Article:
US ignores own scientists’ warnings to support Atlantic wind farm

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U.S. government scientists have warned federal regulators that the South Fork offshore wind farm near the Rhode Island coast is threatening the Southern New England Cod, a species highly revered in the region.

The Ministry of the Interior nevertheless approved the project.

The warnings were conveyed in unpublished correspondence weeks before the Home Office’s Office of Ocean Energy Management approved the 12-turbine South Fork plan in November 2021. They also serve to highlight the potential ecological consequences and environmental trade-off of an impending offshore wind burst along the US East Coast. . President Joe Biden wants the US to deploy 30 gigawatts of offshore wind by the end of the decade.

The burgeoning US industry is already facing increasing challenges from supply chain struggles and rising costs, including interest rates, prompting the developers behind a separate project near Massachusetts to seek a delay in planning the initiative.

The ecological challenges represent another headwind for the offshore wind. Although conservationists argue that building more emission-free renewable energy is critical to tackling climate change and supporting declining ocean species threatened by warming oceans, the short-term effects on marine life could be significant.

Marine scientists have warned that projects off the New England coast could endanger endangered North Atlantic right whales. And in August, the New England Fisheries Management Council defined Atlantic waters already chartered for offshore wind development as “habitat of special concern”; This is an appointment that encourages the government to take a more strict and cautious approach to allowing.

Concerns about the 132-megawatt South Fork project, developed by Orsted AS and Eversource Energy, have focused on its overlap with the Cox Ledge, a major spawning ground for cod, and “a sensitive ecological area that provides valuable habitat for a number of federally managed fish species.” ,” said the deputy regional director for the National Oceanic and Atmospheric Administration, in a letter to Department of the Interior officials in October 2021. Based on in-house expertise and peer-reviewed science, the agency said, “this project poses a high risk of population-level impacts on Southern New England Atlantic cod.” .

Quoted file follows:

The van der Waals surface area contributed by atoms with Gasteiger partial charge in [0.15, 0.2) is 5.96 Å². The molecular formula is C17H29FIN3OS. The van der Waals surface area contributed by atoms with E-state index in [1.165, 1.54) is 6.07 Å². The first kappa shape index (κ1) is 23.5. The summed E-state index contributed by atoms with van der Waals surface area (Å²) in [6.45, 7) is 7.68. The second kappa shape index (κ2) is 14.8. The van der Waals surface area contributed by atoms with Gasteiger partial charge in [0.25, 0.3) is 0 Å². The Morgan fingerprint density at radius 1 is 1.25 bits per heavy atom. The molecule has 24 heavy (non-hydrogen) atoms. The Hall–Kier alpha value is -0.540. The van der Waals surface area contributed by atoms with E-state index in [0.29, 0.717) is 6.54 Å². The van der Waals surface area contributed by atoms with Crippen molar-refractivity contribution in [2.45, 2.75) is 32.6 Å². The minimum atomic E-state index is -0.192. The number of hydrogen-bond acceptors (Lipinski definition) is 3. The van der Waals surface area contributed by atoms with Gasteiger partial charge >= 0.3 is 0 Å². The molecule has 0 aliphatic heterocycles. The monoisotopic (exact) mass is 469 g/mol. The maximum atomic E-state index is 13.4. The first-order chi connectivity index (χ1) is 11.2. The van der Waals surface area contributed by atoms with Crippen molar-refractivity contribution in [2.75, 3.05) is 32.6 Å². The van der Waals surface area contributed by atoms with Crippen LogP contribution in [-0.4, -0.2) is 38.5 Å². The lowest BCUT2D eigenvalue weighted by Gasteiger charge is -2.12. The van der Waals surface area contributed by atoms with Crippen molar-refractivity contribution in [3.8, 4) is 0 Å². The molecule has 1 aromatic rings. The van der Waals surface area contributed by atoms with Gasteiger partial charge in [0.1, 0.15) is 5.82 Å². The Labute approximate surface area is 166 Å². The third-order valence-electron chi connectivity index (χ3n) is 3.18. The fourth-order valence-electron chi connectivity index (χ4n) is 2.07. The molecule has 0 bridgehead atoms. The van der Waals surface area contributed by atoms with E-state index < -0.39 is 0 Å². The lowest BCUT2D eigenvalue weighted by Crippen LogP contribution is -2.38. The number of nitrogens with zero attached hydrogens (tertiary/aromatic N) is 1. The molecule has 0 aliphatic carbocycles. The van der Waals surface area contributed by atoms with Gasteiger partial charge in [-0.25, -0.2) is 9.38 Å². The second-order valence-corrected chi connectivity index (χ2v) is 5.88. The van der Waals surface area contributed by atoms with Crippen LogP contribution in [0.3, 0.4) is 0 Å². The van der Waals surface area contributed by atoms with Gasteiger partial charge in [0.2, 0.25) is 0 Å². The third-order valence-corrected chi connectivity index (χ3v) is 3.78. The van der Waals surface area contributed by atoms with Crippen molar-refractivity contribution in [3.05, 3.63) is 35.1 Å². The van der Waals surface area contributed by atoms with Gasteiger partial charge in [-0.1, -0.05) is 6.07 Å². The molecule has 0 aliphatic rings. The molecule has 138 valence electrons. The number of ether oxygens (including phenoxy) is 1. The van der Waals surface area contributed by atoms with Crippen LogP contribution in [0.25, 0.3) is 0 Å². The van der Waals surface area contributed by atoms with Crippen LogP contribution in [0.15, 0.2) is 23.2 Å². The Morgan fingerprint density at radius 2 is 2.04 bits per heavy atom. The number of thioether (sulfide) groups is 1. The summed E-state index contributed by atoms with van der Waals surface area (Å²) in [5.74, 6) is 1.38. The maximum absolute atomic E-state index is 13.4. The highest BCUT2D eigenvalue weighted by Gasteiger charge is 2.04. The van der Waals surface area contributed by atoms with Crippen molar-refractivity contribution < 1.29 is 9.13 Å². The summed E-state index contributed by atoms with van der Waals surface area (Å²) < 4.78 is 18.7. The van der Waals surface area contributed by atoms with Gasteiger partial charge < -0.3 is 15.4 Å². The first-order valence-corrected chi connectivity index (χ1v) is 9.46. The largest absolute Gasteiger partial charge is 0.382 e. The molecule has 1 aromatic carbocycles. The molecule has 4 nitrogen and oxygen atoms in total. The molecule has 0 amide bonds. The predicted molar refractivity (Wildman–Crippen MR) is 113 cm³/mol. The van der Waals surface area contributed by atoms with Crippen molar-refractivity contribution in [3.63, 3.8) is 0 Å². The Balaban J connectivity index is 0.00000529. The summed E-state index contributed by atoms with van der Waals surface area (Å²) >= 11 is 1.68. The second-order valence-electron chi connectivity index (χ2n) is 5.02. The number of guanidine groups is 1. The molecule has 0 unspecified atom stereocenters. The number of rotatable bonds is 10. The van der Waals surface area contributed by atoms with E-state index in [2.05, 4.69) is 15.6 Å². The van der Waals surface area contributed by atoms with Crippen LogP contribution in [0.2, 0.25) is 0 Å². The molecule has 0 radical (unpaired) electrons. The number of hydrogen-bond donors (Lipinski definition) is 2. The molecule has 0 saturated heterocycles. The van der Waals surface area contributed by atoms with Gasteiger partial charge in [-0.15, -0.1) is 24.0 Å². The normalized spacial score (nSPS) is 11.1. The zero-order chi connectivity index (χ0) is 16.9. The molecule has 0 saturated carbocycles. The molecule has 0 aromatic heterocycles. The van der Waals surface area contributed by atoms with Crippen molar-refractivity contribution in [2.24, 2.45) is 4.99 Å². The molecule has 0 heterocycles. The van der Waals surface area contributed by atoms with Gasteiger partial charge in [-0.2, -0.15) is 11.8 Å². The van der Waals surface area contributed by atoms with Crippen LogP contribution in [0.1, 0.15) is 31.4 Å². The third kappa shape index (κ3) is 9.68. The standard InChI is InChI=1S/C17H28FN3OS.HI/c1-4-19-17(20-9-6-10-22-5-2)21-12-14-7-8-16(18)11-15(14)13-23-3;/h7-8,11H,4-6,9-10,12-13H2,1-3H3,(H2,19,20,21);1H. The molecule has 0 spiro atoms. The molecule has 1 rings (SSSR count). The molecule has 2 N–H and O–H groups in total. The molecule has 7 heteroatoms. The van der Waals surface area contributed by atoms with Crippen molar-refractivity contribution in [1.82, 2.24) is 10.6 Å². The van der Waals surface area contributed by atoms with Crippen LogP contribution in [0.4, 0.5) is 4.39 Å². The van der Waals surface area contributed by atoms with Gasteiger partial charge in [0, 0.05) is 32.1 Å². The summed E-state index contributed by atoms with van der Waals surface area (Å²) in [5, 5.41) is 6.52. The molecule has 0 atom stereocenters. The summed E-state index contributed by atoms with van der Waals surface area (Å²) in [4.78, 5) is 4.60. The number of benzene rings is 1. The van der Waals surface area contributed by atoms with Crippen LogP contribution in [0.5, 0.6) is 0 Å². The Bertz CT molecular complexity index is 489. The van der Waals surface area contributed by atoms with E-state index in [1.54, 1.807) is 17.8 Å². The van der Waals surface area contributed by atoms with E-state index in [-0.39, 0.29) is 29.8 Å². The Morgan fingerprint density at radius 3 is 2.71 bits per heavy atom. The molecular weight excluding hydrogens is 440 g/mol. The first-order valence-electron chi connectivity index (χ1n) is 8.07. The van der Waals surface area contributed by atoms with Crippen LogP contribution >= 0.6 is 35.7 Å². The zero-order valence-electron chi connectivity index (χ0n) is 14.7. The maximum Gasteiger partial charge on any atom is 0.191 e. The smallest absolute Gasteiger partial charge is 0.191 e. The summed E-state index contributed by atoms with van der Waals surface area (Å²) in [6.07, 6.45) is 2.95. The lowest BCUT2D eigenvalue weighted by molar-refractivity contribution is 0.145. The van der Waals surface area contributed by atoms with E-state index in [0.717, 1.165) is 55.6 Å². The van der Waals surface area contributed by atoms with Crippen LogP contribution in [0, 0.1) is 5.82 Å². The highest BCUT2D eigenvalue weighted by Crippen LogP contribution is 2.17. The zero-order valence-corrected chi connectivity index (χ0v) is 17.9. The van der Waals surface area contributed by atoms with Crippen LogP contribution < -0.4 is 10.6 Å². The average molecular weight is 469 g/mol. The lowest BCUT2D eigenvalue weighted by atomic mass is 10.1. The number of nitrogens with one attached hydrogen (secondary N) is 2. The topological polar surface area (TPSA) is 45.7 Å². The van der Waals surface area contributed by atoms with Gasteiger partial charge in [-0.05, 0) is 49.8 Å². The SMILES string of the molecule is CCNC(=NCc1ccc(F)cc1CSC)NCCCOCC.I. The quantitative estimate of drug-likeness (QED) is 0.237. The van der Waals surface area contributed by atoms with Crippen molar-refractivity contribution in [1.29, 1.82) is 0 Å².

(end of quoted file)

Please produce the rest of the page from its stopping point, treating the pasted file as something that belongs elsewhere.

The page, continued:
Populations of southern New England Atlantic cod have declined due to overfishing and warming ocean waters, prompting environmentalists to ban commercial and recreational fishing of the iconic species.

“Our cod stocks are not doing well,” complained Tom Nies, executive director of the New England Fisheries Management Council. “We’ve been struggling to rebuild our cod stocks for a while, but they’re still not producing as they should.”

The Home Office has taken some steps to blunt the effects on Atlantic cod, including removing parts of the Cox Ledge from lease. The developers, who must monitor cod activity at the facility from November to the end of March, plan to adjust their work schedule to avoid the tainted spawning areas. And the final South Fork plan was reduced from 15 turbines to 12 following warnings from NOAA.

Still, the ocean agency blamed the Department of the Interior for ignoring other recommendations for cod conservation and said the bureau bases some of its decisions on flawed assumptions that are not backed up by science. That includes the decision not to interfere with piling at the very start of the spawning season in November, although NOAA says the noise can hinder activity and force some cod to leave the area.

An Orsted spokesperson declined to comment, and Eversource representatives declined to comment.

Representatives from the Bureau of Ocean Energy Management did not specifically comment on NOAA’s latest alerts. However, more extensive mitigation efforts are ongoing. In an emailed statement, the bureau emphasized that it uses spatial modeling to guide charter decisions in the Gulf of Mexico, mid-Atlantic and waters near Oregon.

The BOEM is also reviewing public feedback on its proposed plan to limit the impact of offshore wind on fisheries through better project layout and design and financial compensation.

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